GEO database [18, 19] was searched with heading terms including “liver fibrosis,” “cirrhosis,” “hepatitis,” “hepatitis virus,” “hepatitis A (HAV),” “hepatitis B,” “hepatitis C (HCV),” “hepatitis D (HDV),” and “hepatitis E (HEV).” All the series with expression profiling by array were included. No sample type and organism type restriction. Platforms and samples of GEO series were downloaded from https://www.ncbi.nlm.nih.gov/geo/.Raw.CEL files of the microarray from each GEO dataset were normalized by quantile method of Robust Multichip Analysis (RMA) from R affy package [20]. Gene expression comparison was calculated by Limma package in R program version 4.0 [21]. The details of GEO series included in this analysis were summarized as Supplementary Table S1.

2.2. Oncomine

The Oncomine is a cancer microarray database and web-based integrated data mining platform aimed at facilitating discovery from genome-wide expression analyses [22]. With more than 700 independent datasets and a collection of over 18000 microarray experiments, the Oncomine platform provides solutions that can compute gene expression signatures, clusters, and gene-set modules, automatically extracting biological insights from the data [22, 23]. Studies compared PIGR between normal liver and cirrhosis samples were selected without threshold, fold change, and gene rank restriction in Oncomine database (https://www.oncomine.org/).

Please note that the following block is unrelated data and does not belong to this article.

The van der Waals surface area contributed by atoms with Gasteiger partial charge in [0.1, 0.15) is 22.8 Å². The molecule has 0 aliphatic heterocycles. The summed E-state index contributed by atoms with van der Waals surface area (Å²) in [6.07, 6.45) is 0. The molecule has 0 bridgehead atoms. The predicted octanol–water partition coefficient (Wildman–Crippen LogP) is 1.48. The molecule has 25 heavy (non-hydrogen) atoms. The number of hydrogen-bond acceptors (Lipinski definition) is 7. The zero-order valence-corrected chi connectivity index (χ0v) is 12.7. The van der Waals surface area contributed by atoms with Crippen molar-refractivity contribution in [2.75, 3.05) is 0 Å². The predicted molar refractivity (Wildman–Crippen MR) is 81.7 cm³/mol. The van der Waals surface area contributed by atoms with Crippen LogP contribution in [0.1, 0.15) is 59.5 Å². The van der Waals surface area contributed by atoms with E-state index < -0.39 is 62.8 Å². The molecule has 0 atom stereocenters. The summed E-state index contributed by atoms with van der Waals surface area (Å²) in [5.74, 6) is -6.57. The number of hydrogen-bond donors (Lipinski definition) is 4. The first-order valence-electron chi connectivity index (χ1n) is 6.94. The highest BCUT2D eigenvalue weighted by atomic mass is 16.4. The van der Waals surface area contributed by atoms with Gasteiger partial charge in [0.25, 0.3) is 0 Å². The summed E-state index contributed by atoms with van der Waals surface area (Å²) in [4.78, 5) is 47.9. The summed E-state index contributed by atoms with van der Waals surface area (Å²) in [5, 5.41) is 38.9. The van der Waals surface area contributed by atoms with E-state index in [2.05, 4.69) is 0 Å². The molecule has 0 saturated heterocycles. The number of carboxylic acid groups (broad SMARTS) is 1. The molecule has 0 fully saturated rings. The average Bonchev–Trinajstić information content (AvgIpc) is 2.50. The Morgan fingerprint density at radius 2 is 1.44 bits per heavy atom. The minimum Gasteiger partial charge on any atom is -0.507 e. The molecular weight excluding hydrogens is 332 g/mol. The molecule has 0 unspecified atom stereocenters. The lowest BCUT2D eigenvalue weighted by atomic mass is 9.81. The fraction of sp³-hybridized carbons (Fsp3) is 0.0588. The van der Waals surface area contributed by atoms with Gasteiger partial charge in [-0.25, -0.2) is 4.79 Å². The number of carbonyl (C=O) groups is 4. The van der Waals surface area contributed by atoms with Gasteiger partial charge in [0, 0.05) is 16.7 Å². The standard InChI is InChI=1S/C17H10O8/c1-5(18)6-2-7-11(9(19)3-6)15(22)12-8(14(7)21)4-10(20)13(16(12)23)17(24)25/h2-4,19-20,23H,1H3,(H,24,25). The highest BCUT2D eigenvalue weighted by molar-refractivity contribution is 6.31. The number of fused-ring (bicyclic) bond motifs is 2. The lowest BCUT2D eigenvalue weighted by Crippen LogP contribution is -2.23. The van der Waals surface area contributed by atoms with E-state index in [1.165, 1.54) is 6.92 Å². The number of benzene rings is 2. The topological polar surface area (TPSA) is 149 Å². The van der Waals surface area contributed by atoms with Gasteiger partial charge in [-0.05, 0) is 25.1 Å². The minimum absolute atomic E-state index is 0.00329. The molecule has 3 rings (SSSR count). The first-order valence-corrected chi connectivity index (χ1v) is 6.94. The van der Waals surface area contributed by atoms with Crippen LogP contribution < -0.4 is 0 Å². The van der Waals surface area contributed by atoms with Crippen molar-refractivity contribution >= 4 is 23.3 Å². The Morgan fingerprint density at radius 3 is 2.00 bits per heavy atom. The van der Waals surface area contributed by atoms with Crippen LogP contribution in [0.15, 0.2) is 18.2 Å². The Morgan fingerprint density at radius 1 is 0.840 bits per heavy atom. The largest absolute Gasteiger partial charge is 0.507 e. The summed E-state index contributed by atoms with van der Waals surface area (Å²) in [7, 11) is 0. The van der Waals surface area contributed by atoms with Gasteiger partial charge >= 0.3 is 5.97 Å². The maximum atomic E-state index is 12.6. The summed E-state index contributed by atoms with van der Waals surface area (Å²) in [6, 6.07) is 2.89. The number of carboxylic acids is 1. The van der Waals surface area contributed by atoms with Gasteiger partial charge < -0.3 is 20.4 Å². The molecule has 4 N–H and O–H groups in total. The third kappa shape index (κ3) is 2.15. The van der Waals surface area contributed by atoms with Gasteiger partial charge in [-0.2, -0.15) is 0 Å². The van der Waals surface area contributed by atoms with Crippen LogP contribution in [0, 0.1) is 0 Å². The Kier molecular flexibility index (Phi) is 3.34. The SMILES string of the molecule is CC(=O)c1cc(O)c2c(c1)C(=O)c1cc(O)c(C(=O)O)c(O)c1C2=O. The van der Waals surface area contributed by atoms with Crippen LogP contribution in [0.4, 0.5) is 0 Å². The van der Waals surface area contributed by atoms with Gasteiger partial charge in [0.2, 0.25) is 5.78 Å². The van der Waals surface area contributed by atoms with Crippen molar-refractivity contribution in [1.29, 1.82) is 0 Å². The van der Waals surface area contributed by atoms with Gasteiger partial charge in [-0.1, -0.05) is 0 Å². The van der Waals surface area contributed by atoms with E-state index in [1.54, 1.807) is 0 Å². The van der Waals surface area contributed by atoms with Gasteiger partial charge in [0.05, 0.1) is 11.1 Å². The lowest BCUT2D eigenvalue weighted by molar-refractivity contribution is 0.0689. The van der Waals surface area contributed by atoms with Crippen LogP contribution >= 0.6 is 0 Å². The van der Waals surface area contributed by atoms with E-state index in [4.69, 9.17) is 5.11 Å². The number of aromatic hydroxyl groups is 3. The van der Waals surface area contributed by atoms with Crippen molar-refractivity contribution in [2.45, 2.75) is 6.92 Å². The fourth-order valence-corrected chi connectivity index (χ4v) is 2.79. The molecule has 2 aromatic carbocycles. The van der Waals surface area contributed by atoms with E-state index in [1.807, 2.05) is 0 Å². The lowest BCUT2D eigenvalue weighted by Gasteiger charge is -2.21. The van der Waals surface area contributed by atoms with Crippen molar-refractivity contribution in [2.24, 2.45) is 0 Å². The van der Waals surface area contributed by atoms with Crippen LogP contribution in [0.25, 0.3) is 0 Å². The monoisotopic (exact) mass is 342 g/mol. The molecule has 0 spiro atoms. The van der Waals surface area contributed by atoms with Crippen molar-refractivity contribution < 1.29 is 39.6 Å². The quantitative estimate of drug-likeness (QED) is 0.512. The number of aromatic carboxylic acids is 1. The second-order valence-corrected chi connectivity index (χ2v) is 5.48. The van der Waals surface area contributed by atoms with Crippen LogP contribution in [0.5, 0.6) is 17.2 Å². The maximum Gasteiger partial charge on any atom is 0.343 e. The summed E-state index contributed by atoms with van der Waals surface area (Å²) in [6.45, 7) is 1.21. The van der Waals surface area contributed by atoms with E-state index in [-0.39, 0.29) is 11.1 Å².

2.3. The Human Protein Atlas (HPA)

The HPA program mapped all the human proteins in cells, tissues, and organs using an integration of various omics technologies, including antibody-based imaging, mass spectrometry-based proteomics, transcriptomics, and systems biology [24]. PIGR protein in tissue atlas and PIGR mRNA in cell type atlas of liver were obtained from HPA database.

2.4. DisGeNET

DisGeNET is a discovery platform containing one of the largest publicly available collections of genes associated to human diseases [2527]. Associated diseases of PIGR were searched in DisGeNET version 6.0 (https://www.disgenet.org/). Summaries and evidences of gene-disease associations (GDA) including semantic type, scores of GDA, and numbers of publications in PubMed were all obtained.

2.5. Enrichment Analysis